"But the European Council was clear that they consider that the framework within which to mediate and to act on this conflict is the OSCE Minsk Group co-chairs," he added. "We are going do what we can do as the European Union, with the resources we have in the diplomatic arena," he said, reminding the MEPS of the European Council decision to postpone the debate on imposing sanctions on Turkey to December. "I have to stick to that," he said.
Regular diplomacy not enough
Marc Pierini, a former EU ambassador to Turkey and currently visiting scholar at the Carnegie Europe think tank, said that regular diplomacy had never helped in this conflict. He had no illusions about Erdogan's motives, saying that he had surrounded Europe with smoldering conflicts, from Syria, to Libya, to Cyprus and Greece and now Nagorno-Karabakh. The aim, Pierini argued, was to destroy and dismantle the EU for domestic reasons. In this regard, Erdogan was on same wavelength as his Russian counterpart Vladimir Putin, he argued.
Pierini pointed out that Erdogan's timing regarding Nagorno-Karabakh was particularly clever: "The US is currently paralyzed by the elections and will be till the end of January at least. Russia has a defense pact with Armenia but it does not apply to the enclave."
This was one reason why Moscow had been reserved, he said. Moreover, "the Azerbaijani military is equipped with Turkish and Israeli drones that are extremely effective." While the planes and tanks that the Armenians have are less useful because of the difficult terrain. Pierini also added that he thought that the current "emergency" in Nagorno-Karabakh had been planned during routine maneuvers between Turkey and Azerbaijan a month ago.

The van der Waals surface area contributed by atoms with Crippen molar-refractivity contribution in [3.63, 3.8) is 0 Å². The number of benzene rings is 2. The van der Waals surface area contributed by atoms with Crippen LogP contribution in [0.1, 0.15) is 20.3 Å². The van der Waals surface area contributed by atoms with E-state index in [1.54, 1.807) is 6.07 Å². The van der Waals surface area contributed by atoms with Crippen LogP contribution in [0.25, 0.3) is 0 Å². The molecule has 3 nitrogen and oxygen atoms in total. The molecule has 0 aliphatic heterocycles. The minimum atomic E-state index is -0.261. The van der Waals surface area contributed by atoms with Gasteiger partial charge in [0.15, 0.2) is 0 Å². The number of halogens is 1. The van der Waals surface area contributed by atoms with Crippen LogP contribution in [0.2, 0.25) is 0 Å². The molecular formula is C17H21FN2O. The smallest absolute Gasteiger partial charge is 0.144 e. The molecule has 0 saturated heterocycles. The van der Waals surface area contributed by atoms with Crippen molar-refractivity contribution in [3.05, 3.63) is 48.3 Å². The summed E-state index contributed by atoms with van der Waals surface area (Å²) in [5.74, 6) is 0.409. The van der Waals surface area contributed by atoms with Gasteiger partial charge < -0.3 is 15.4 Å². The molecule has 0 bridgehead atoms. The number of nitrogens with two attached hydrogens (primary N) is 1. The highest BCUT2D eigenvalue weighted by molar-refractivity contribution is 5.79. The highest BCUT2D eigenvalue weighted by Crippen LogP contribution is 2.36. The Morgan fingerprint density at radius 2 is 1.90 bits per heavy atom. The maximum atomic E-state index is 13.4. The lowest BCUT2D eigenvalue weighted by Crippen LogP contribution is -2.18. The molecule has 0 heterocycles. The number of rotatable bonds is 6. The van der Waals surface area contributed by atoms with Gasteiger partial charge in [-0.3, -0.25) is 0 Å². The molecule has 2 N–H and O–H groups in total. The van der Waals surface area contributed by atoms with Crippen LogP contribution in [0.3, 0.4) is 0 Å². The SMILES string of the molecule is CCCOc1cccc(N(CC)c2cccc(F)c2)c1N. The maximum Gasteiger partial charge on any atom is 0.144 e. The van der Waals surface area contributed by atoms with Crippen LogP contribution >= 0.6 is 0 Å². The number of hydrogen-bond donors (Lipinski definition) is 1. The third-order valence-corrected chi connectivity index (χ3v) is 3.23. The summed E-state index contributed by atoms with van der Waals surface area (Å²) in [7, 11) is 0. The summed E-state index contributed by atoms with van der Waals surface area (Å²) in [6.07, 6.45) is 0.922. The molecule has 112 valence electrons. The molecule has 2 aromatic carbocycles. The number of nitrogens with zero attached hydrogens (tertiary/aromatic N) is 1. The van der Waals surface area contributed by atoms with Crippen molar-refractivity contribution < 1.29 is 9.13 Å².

He believed that sanctions should be imposed on Turkey but that it should be done right. Since the Turkish economy, particularly the arms industry, was vulnerable and Ankara was dependent on European technology, such as helicopter parts from Spain or German-made submarine motors, the EU could use this as leverage to raise the cost of Erdogan's political adventures.
Cooperation with Russia
Meanwhile, Richard Giragosian, the founding director of the Regional Studies Center (RSC), a think tank in the Armenian capital Yerevan, said that he saw a glimmer of hope in France's direct diplomacy because it acknowledged Russia' legitimate interest in the conflict. "This is also a reward for Russia's rare cooperation with the West by co-calling for a ceasefire."
Giragosian believed that French President Emmanuel Macron was reacting directly to Erdogan's greater strategy by trying to put a brake on Turkey's aggressive behavior in northern Africa, the Middle East and the eastern Mediterranean region.
He too argued that the EU as a whole had to give a more robust answer to Turkey's strategic ambitions which would not be satisfied by Azerbaijan's advance in Nagorno-Karabakh. He said that the EU had been "slow and ponderous" in its reactions and regretted that the bloc had not risen to the political and diplomatic challenges posed by the worsening security situation and the US's absence on the global stage.
"Despite years of diplomatic efforts for peace talks, Armenia and Nagorno-Karabakh are now alone, without a partner and with little hope that there will be serious negotiations."
Correction: The original version of this article had an incorrect map of the Nagorno-Karabakh region. It has been removed.